​Walnut Twig Beetle and Thousand Cankers Disease

Thousand Cankers Disease of Walnut

Thousand cankers disease (TCD) is a disease complex native to the western United States that primarily affects black walnut, Juglans nigra. This disease is the result of the combined activity of a fungus, Geosmithia morbida, and the walnut twig beetle WTB Pityophthorus juglandis.

Thousand cankers disease currently threatens millions of black walnut trees in forests and urban areas. Black walnut is an important species with great economic and ecological value throughout its native range. TCD is not federally regulated. Several states have established quarantines in an attempt to prevent the disease from spreading.

TDC in Maryland:
Maryland Quarantine Order
On January 12, 2015, the the Maryland Secretary of Agriculture issued a quarantine order to minimize the risk of moving infested material out of the limited action area in Cecil County, and to provide confidence in Maryland walnut products moving into neighboring states from non quarantined areas. The quarantine order, map, and press release  and quarantine area map links are listed on this page under Related Information. 
TCD was first discovered within the native black walnut range in the U.S. in 2010 in Tennessee. 

In 2011, MDA's Forest Pest Management Section visually surveyed for TCD. No visual signs were observed. In 2012, the visual inspection continued and 28 pheromone baited traps were deployed throughout Maryland. No visual signs of TCD were observed and no WTB were collected.

In the summer of 2013, MDA visually surveyed 248 areas and no visual signs of TCD were observed.  At the same time, 29 pheromone traps were deployed throughout Maryland (see map).  All traps were negative except one in Cecil County in the Fair Hill Natural Resource Management Area (NRMA).  All four collections from this trap were positive for WTB.  The identification was confirmed (on January 6, 2014) by Joel Floydo  Domestic Diagnostic Coordinator, USDA Animal and Plant Health Inspection Service. A total of 30 WTBs were collected. Visual evidence of TCD was not noted. Branch samples collected on December 19, 2013 were analyzed and TCD was not detected.  Several times during the winter of 2013/2014 additional branch samples were taken and TCD was not detected.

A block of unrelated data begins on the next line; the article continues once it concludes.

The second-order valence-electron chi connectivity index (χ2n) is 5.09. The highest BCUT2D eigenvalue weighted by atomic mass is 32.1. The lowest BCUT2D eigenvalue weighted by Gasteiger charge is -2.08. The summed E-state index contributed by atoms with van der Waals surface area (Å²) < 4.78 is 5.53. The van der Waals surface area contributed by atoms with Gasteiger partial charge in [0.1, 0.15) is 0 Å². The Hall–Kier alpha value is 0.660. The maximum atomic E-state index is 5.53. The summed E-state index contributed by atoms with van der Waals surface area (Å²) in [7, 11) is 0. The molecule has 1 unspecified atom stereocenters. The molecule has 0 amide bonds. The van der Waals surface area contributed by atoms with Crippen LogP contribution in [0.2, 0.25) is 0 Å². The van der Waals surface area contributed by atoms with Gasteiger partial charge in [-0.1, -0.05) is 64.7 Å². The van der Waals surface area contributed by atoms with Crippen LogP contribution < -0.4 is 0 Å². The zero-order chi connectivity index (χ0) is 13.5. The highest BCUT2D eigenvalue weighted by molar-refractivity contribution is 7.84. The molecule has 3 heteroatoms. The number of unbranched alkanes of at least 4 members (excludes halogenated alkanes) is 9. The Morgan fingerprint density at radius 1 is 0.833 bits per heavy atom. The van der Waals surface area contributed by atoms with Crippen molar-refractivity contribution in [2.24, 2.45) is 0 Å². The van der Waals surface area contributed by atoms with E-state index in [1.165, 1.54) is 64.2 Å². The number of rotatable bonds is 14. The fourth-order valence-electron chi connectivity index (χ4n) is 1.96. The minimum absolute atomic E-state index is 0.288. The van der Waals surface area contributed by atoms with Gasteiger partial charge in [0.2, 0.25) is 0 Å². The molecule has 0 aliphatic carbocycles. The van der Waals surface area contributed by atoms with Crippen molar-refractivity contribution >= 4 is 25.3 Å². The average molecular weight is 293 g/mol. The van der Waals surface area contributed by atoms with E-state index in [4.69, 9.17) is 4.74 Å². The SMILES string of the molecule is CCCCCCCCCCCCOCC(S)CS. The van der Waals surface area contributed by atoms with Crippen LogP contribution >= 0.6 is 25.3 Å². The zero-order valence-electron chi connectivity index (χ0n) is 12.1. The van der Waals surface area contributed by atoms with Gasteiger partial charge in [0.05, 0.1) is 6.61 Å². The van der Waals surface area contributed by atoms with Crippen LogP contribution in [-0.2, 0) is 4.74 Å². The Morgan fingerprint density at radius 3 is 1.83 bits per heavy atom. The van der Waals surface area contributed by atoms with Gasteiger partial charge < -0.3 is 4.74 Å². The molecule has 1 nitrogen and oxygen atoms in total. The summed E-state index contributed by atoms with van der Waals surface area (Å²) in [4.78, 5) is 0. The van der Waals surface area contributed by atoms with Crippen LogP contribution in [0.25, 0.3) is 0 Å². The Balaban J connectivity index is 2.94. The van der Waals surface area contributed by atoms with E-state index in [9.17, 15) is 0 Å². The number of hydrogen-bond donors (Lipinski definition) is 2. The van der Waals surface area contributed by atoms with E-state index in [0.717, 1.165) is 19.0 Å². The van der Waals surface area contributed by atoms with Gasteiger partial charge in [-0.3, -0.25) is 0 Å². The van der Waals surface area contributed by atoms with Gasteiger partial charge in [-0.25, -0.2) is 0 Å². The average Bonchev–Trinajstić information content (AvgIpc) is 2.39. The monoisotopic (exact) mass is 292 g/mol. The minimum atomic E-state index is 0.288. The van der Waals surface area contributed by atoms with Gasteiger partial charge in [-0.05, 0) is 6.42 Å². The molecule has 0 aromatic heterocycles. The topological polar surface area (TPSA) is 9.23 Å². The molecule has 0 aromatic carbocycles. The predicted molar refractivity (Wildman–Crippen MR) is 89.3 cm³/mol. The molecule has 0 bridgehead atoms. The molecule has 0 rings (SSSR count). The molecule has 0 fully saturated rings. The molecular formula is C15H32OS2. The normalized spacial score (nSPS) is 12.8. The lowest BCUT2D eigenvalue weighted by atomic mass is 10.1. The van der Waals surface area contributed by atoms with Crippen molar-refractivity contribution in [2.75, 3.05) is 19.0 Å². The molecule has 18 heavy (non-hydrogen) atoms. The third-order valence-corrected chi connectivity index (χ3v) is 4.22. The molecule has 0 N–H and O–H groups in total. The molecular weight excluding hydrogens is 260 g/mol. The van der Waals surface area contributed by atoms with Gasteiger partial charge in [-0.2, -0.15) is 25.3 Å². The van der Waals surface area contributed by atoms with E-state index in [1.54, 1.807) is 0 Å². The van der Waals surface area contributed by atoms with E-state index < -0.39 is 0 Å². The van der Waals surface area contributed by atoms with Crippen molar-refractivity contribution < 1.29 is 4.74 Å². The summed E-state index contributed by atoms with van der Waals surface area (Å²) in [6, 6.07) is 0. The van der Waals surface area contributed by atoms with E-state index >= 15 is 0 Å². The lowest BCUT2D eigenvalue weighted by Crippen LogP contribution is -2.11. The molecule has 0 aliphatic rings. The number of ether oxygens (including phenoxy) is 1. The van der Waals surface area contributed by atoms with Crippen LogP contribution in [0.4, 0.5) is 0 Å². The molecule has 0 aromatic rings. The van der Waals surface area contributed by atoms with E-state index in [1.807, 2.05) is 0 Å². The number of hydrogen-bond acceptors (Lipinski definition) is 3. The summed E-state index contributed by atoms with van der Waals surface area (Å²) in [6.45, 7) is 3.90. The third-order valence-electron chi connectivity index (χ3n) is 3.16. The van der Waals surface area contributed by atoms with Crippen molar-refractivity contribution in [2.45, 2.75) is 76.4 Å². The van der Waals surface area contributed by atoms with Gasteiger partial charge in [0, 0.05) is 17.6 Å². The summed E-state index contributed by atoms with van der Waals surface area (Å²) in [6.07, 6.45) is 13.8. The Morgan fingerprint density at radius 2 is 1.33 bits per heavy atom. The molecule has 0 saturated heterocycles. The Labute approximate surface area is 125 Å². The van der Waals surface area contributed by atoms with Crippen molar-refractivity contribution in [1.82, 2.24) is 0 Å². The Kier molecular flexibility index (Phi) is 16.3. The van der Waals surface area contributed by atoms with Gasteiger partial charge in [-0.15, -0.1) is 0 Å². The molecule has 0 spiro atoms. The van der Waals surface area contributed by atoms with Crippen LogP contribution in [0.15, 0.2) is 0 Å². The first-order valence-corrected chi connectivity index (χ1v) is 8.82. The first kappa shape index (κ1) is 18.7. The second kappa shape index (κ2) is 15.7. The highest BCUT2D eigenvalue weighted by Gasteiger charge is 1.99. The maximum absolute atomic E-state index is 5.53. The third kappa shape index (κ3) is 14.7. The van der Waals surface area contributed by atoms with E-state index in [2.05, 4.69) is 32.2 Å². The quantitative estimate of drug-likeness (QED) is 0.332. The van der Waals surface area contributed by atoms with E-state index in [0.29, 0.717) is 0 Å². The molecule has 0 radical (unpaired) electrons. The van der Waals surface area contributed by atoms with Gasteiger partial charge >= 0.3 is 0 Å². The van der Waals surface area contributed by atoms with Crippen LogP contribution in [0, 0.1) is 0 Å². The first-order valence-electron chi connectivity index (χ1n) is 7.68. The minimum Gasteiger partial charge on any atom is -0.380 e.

During a meeting on January 27, 2014, MDA's Forest Pest Management and Plant Protection sections along with the Maryland Department of Natural Resources and University of Maryland Extension decided not to create a quarantine but to attempt to determine the extent of the infestation and to continue trying to detect the disease.  The Manager of Fair Hill NRMA agreed to discontinue the fire wood cutting program.

In 2014, the positive trap was reset on April 1 and checked every two weeks from spring into the late fall. This trap was taken down December 2, 2014.  Eighteen WTB have been collected. To try to determine the extent of the WTB infestation, 12 pheromone baited traps were deployed near the initial positive trap. Thirteen traps in total were deployed in Fair Hill NRMA. Only the original positive trap is positive for WTB.  At this same site bait logs were deployed in 2014. These logs were black walnut branches about 1.5 inches in diameter and 12 inches in length and baited with WTB pheromone. In October 6, 2014, USDA-FS and University of Minnesota confirmed the presence of Geosmithia morbida – the pathogen that causes TCD - from one of the logs.  

A quarantine has been issued by MDA to minimize the risk of moving infested material out of the limited action area, and to provide confidence in Maryland walnut products moving into neighboring states.

Statewide, 43 pheromone baited traps were deployed in 2014 including 12 traps in Fair Hill to determine extent of infestation and 29 traps statewide including the original positive trap. All of these traps were negative for WTB except the original positive trap.